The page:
Design our work

· November 18, 2016

We had a process improvement discussion the other day in one team I’m working with now and we realized that we were actually would slow down our process a bit now, but in the long run gain flow.

I asked the team to design their work to help us flow better, but it would of course, initially increase, the workload. Basically we would increase work in process, which of course felt strange for everyone, not at least me… since I was the one recommended.

In this post I wanted to explain why this can sometimes be a good idea and hopefully give you some ideas as to when this can be a useful option.

But first some examples;

Move fast - break nothing

The title of this section is a great talk by Zach Holman that I recommend you to watch.

The thing that we were discussing, in the intro of this post, was that we had to postpone a release of a report. This had to do with the fact that we don’t handle versions of the report but was changing the one report.

That means that everyone interested in the report (in this case a BI system) need to be ready too. And the training/informing of the users need to be done. Finally we are affecting other systems so this will be classified as a medium change and can only be done through the normal change flow. Minor (that only affects us) can be done whenever we want.

In short; there’s a lot of dependences of us changing that report.

Or is it…

What if we didn’t change the report at all but rather just created a new version of it?

  • But then we have to display a list of the reports instead of the one button that generates the report, as it works now
  • And then we have to re-train the users and they already now are a bit confused
  • Also, we will have to handle multiple versions reports at the same times
  • Wouldn’t testing be more cumbersome …

Yes, there was many questions. But our ability to move smoother, freely and ultimately faster would be greatly improved by this. We think at this point at least.

Changes on the parts suggested from the factory floor

I once visited a truck factory and in particular a plant that was creating rear axis for the trucks. Someone asked how often the design of the parts changed and we surprised to hear that it was quite often.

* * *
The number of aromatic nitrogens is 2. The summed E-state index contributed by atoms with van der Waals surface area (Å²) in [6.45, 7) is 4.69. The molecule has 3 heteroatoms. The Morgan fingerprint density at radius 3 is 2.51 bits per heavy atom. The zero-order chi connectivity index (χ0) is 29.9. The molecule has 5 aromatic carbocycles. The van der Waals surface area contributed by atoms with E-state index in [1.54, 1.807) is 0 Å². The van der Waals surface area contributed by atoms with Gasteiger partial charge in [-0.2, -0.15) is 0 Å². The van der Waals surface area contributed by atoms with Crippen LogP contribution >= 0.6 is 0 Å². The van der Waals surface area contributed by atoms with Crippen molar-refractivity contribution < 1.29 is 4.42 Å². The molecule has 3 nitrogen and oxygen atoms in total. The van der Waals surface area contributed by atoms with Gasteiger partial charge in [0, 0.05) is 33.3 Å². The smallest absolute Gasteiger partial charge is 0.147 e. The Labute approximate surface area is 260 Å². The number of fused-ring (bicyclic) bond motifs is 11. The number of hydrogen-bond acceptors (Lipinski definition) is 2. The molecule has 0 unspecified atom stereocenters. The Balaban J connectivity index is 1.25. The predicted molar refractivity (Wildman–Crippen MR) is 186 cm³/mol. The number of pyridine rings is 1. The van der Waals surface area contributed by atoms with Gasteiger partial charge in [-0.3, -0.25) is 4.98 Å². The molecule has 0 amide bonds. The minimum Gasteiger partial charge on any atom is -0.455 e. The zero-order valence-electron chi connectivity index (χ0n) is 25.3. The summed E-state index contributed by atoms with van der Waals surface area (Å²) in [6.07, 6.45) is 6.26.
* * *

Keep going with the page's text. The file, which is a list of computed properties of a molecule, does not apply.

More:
But even more surprising was that most changes was suggested by the people in the plant. It was things like:

  • Can we tilt this part a bit to the right - that would make it easier for us to grab?
  • What if we added to pins here that we could use to lift this part with?
  • Can this part be flipped upside down? That would greatly simplify mounting it on the truck

Big and small. But they were designing their product to suit their work. Designing work.

Designing work

There’s a quote by Donald Reinertsen that I’ve used often here on the blog:

Value trumps flow. Flow trumps waste elimination

Sadly many people think about lean as purely eliminating waste. This misses the core of the ideas that basically is a value / customer focus in all our processes.

The quote above captures this by saying the Value is what the goal for everything we do. We want flow, and we think that flowing work faster is the way to gain more value. However, should we see a way to (temporary) reduce flow to get more value - we would take that.

Finally we think that we will gain better flow by reducing waste. But should a situation occur where we have great flow while still have some waste in our process we would take it any day, and twice on Sundays.

Value trumps flow. Flow trumps waste elimination

Lower work in process is generally better but not at the cost of flow or value. By, temporary, doing something that takes longer (like handling multiple version of a report, or by adding a new handle on a axis for a truck) we would gain a better flow.

That’s ok. We design our work to support the flow in a better way.

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